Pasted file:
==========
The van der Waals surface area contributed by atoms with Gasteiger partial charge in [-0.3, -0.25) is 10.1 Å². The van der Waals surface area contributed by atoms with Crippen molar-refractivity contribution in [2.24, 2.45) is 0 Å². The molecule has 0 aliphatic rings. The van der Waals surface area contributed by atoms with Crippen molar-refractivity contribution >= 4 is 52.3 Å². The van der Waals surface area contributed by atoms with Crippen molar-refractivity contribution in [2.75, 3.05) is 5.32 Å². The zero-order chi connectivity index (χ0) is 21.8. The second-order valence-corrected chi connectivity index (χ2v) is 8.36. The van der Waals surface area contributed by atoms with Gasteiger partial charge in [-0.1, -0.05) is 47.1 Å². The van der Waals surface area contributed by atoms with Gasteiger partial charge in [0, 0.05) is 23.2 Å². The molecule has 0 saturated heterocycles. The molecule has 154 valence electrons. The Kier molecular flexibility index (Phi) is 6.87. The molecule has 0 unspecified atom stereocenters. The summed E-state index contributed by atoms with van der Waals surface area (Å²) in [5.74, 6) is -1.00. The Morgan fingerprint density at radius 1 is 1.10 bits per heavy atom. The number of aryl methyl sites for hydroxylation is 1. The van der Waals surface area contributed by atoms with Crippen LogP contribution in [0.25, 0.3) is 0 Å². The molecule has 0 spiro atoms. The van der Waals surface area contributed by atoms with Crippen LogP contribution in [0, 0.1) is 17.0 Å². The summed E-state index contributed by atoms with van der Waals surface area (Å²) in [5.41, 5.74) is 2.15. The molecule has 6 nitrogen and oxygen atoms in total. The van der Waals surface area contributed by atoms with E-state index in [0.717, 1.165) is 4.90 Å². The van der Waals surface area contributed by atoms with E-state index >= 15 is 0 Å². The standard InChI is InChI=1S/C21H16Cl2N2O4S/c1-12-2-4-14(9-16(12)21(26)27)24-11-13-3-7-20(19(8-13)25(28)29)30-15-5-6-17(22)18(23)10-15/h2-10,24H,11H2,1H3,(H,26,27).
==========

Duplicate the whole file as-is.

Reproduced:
The van der Waals surface area contributed by atoms with Gasteiger partial charge in [-0.3, -0.25) is 10.1 Å². The van der Waals surface area contributed by atoms with Crippen molar-refractivity contribution in [2.24, 2.45) is 0 Å². The molecule has 0 aliphatic rings. The van der Waals surface area contributed by atoms with Crippen molar-refractivity contribution >= 4 is 52.3 Å². The van der Waals surface area contributed by atoms with Crippen molar-refractivity contribution in [2.75, 3.05) is 5.32 Å². The zero-order chi connectivity index (χ0) is 21.8. The second-order valence-corrected chi connectivity index (χ2v) is 8.36. The van der Waals surface area contributed by atoms with Gasteiger partial charge in [-0.1, -0.05) is 47.1 Å². The van der Waals surface area contributed by atoms with Gasteiger partial charge in [0, 0.05) is 23.2 Å². The molecule has 0 saturated heterocycles. The molecule has 154 valence electrons. The Kier molecular flexibility index (Phi) is 6.87. The molecule has 0 unspecified atom stereocenters. The summed E-state index contributed by atoms with van der Waals surface area (Å²) in [5.74, 6) is -1.00. The Morgan fingerprint density at radius 1 is 1.10 bits per heavy atom. The number of aryl methyl sites for hydroxylation is 1. The van der Waals surface area contributed by atoms with Crippen LogP contribution in [0.25, 0.3) is 0 Å². The molecule has 0 spiro atoms. The van der Waals surface area contributed by atoms with Crippen LogP contribution in [0, 0.1) is 17.0 Å². The summed E-state index contributed by atoms with van der Waals surface area (Å²) in [5.41, 5.74) is 2.15. The molecule has 6 nitrogen and oxygen atoms in total. The van der Waals surface area contributed by atoms with E-state index in [0.717, 1.165) is 4.90 Å². The van der Waals surface area contributed by atoms with E-state index >= 15 is 0 Å². The standard InChI is InChI=1S/C21H16Cl2N2O4S/c1-12-2-4-14(9-16(12)21(26)27)24-11-13-3-7-20(19(8-13)25(28)29)30-15-5-6-17(22)18(23)10-15/h2-10,24H,11H2,1H3,(H,26,27).